However weird the linear interpolation of Charlotte, North Carolina’s population may be outside the range from 1970 to 1980, it seems to do nicely enough between those years. And that’s as we might expect, since we used the actual population data from the census days of 1970 and 1980 to form this interpolation. But we don’t have to make a linear interpolation. We could in principle use any function, but let’s try a simple one. This would be a quadratic polynomial, one where the variable *x* gets raised all the way to the second power, and one that brings back faint memories of the quadratic formula, which is one of the rare pieces of mathematics for which I have a work-related anecdote. Ask sometime if you’re interested.

The form of a quadratic interpolation is , where *x* is the number of years since the first of April, 1950, and where now *a _{0}*,

*a*,

_{1}*a*are coefficients, some fixed numbers whose value we may not know offhand, but which we can solve by some method. (My routine joke when getting to this point in class is to say we find the coefficients by our favorite method of Gaussian elimination, which never amuses my students. I’m not much amused by it either. It’s just something to say to pass the time.) There’s now three coefficients we have to find, though, and that means we’ll need three data points to find these three coefficients. Since 1975 was of particular interest it seems obvious to use the data from 1970 and 1980; but, for the third data point, should we use 1960 or 1990? Well, let’s try 1960 to start. This means that we want the coefficients that solve together the set of equations

_{2}

Using my favorite method of Gaussian elimination — making the computer do it, in this case by Maple — finds that *a _{0}* is 557499,

*a*is 14834.4, and

_{1}*a*is -34.6. And this implies that the population of Charlotte on April 1, 1975 was:

_{2}

The linear interpolation projected the population there to be 905,869, so we’re looking at almost perfect agreement. That’s reassuring. It’s nice to get just about the same result from different approaches to the problem.

Although … why not work this out with 1990 instead of 1960? If we get about the same population for that case we might be more confident that we’ve got Charlotte’s population in 1975 nailed down, to something right around 906,000. Supposing that we want to match perfectly the data that in 1970 Charlotte had 840,347 people, in 1980 971,391, and in 1990 1,162,093, we have the system:

which gives the solution

For April 1, 1975, this projects a population of 898,411.75; apparently, someone was sneaking out the back door. That isn’t too very different — it’s a difference of about one percent the size of Charlotte, whatever it was exactly — although since it’s below that nice round number of 900,000 it *looks* alarmingly out of step. Which one’s right?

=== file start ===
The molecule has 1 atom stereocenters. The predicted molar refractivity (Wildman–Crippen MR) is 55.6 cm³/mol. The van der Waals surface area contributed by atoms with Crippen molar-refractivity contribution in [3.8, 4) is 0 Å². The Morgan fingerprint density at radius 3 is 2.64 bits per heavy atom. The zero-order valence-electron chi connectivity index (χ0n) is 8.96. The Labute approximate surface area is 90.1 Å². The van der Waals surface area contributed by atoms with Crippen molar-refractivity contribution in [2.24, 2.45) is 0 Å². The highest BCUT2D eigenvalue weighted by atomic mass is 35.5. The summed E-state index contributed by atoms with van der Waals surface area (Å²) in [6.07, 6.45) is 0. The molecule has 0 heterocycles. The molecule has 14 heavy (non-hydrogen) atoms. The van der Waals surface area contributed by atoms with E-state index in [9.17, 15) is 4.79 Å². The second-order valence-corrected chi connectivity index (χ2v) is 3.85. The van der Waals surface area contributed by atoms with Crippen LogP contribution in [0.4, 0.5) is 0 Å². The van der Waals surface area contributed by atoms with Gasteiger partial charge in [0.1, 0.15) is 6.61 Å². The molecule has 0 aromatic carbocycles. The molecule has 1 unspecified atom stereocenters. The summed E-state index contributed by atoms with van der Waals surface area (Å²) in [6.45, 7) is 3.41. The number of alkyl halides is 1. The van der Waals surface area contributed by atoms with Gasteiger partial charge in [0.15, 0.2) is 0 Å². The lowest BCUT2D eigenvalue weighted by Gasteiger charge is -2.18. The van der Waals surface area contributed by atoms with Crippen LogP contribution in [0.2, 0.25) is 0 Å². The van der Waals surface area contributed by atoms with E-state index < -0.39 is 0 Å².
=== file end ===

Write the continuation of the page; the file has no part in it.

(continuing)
And the short answer is, they both are. All three are, if we count the linear interpolation. We make different assumptions between the two quadratic interpolations, one about what the population must be in 1960, 1970, and 1980; the other about what it must be in 1970, 1980, and 1990. They should agree pretty well between 1970 and 1980, and be not too wildly divergent between 1960 and 1970 and between 1980 and 1990. Outside those ranges, anything might happen.

It does, too; the 1960-70-80 projection looks very nearly like a straight line, but if projected far enough out it says the population of Charlotte will reach a maximum number and then start to decline again; someday in the far distant future Charlotte empties out entirely. The 1970-80-90 projection grows without bounds as we project farther into the future, implying a day when the entire population of the universe is within the city bounds. And, more, if we look backwards in time we eventually find the population bottoming out and growing again, back in time, so that in some distant past the city was even more populated than it is today. This is why we don’t take simple projections that far away from data too seriously, but, it does show how different the projections are.

Since I have the data on hand, though, why not throw in a third projection? This one I’l base on the data from 1960, 1980, and 2000, for the trio of equations

and this has the solution

*That* projects a 1975 population of 879,867.875. The person sneaking out gets a little farther out in this model. If we really felt like it we could come up with some more quadratic projections, each based on three data points out of the five given here — bonus points on the next quiz to whoever can say how many more there are — and without bothering to work them all out I’d say they’ll all be around 900,000. That we’ll get — how many? — different numbers from these projections is a good thing; just running our calculations gives us these hypnotic decimal points, and that can fool us into thinking we know the population more precisely than we actually do. It’s probably fairer to say the population was about 900,000, with a margin for error of thousands, maybe tens of thousands, one way or another.

I’ve included a picture showing the population of Charlotte on the census days, as the X marks. The red curve that looks like a line is the quadratic projection based on the 1960, 1970, and 1980 data; you’ll see that’s where the projection and the actual data match exactly. The blue curve is the quadratic projection based on the 1970, 1980, and 1990 data. The maroon curve is the one based on the 1960, 1980, and 2000 data. And if they demonstrate anything it’s that we should be pretty good at projecting the population of Charlotte near 1980, using these three curves.

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